No one goes to work expecting to be injured. Yet, that is exactly what happens to a large of number of Montana residents each year. As a result, these injured workers are forced to miss out on their opportunity to earn a wage at a time when their medical care and rehabilitation needs are extensive. This can be a stressful time in their lives. After all, no one wants to face financial instability, especially as they are trying to cope with the physical and emotional pain and suffering associated with a workplace injury.
Fortunately, workers’ compensation benefits may be available to someone who suffers an on-the-job injury. What, exactly, do workers’ compensation benefits entail? Workers’ compensation can include medical benefits meant to pay for treating your injuries as well as lost wages. The exact amount that can be recovered depends on the extent of your injury and whether it is deemed a partial or total disability and whether that disability is temporary or permanent.
Under Montana law, this type of workers’ compensation benefit is only available to you if your medical provider deems you unable to work on account of your medical condition. If your doctor deems you unable to work, then you can recover up to two-thirds of your gross wage, but that benefit is not to exceed $849 per week.
Your benefit rate may decrease based on your ability to work, though. For example, if your doctor determines that your medical condition has improved to the point that you can work on a limited basis and with certain restrictions, then you might be able to recover partial wage benefits. Generally speaking, these benefits will be the difference between the wage you earned prior to the onset of your workplace injury or illness and your current wage.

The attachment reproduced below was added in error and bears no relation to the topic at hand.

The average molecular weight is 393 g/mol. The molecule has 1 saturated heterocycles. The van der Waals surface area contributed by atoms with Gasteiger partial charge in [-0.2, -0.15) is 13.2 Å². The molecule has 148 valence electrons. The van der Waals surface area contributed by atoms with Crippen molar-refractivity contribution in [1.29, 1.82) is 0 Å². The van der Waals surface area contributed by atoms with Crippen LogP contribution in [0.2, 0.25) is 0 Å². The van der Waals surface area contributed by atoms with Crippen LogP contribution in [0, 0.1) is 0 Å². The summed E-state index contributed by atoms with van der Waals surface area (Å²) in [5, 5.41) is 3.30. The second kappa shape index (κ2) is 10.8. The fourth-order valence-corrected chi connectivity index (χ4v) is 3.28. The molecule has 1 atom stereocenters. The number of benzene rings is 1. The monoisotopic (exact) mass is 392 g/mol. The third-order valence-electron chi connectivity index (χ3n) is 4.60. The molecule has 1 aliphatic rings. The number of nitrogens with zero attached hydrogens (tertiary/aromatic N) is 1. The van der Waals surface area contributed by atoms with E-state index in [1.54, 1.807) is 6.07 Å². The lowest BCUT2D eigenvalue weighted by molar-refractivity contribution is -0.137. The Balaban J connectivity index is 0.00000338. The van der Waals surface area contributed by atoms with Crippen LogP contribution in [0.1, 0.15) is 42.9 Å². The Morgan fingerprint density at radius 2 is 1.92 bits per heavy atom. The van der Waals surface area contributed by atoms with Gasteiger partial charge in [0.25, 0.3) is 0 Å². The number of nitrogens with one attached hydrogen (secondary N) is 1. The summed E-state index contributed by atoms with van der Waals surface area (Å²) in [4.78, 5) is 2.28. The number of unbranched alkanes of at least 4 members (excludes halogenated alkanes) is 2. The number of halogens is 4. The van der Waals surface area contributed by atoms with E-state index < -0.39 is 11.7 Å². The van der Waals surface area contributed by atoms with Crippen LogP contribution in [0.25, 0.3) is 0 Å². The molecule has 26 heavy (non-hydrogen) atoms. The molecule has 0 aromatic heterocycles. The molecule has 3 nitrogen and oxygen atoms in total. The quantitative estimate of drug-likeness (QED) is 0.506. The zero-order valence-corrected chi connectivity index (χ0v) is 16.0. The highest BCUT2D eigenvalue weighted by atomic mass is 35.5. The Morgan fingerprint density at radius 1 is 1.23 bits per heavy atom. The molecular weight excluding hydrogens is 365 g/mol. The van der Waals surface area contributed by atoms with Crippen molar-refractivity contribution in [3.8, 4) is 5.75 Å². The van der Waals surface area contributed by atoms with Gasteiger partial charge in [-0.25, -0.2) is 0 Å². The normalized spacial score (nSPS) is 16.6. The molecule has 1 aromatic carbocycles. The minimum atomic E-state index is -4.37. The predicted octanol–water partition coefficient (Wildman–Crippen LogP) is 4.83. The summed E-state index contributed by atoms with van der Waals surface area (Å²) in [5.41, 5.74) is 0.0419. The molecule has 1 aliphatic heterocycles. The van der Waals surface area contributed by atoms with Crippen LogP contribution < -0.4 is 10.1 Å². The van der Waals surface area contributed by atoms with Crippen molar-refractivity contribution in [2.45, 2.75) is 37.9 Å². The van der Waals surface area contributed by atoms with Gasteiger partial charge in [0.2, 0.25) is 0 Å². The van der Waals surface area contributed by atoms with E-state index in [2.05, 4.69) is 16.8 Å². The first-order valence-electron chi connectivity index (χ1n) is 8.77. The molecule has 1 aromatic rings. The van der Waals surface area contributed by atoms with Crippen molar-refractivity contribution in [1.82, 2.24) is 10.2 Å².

Whether you qualify for wage benefit and, if so, for how long, really depends on your medical condition. This means that the fate of your workers’ compensation benefits could lie in the hands of the medical professional who is evaluating you. You’ll need to be reevaluated periodically, too, even after you have successfully recovered workers’ compensation benefits. If you dispute a medical professional’s determination, then you might want to seek another opinion or attempt to mediate resolution with your employer and its insurance company.
Medical costs, including those related to hospitalization, doctor office visits, and prescription medication, can be covered by workers’ compensation benefits. It is important to note, though, that these costs must be reasonable. Therefore, you are probably not going to receive benefits to pay for costly experimental treatment or surgeries that are deemed unnecessary. Even if the cost of your medical care exceeds what the insurance company pays, you won’t be required to pay the outstanding bill. So long as your condition persists, these medical benefits can be received for up to five years. If, after that five-year period, you still need medical care for your workplace injury or illness, then you can seek to have your claimed reopened for the purpose of seeking those additional benefits.
Again, your ability to obtain workers’ compensation benefits for your medical care is dependent upon a medical professional’s findings as far as how your injury or illness affects your ability to work. So, during every step of the workers’ compensation process you should be prepared with ample documentation to support how your condition affects your ability to function in the workplace.
Workers’ compensation benefits can provide you with a real financial lifeline in a time of need. However, securing the benefits is not as easy as it may seem. In fact, many initial claims are denied, and those who are fortunate to secure workers’ compensation benefits may have them threatened by an unfavorable medical report. This is why many injured workers in Montana turn to skilled legal professionals who can help them fight throughout the process for what they deserve.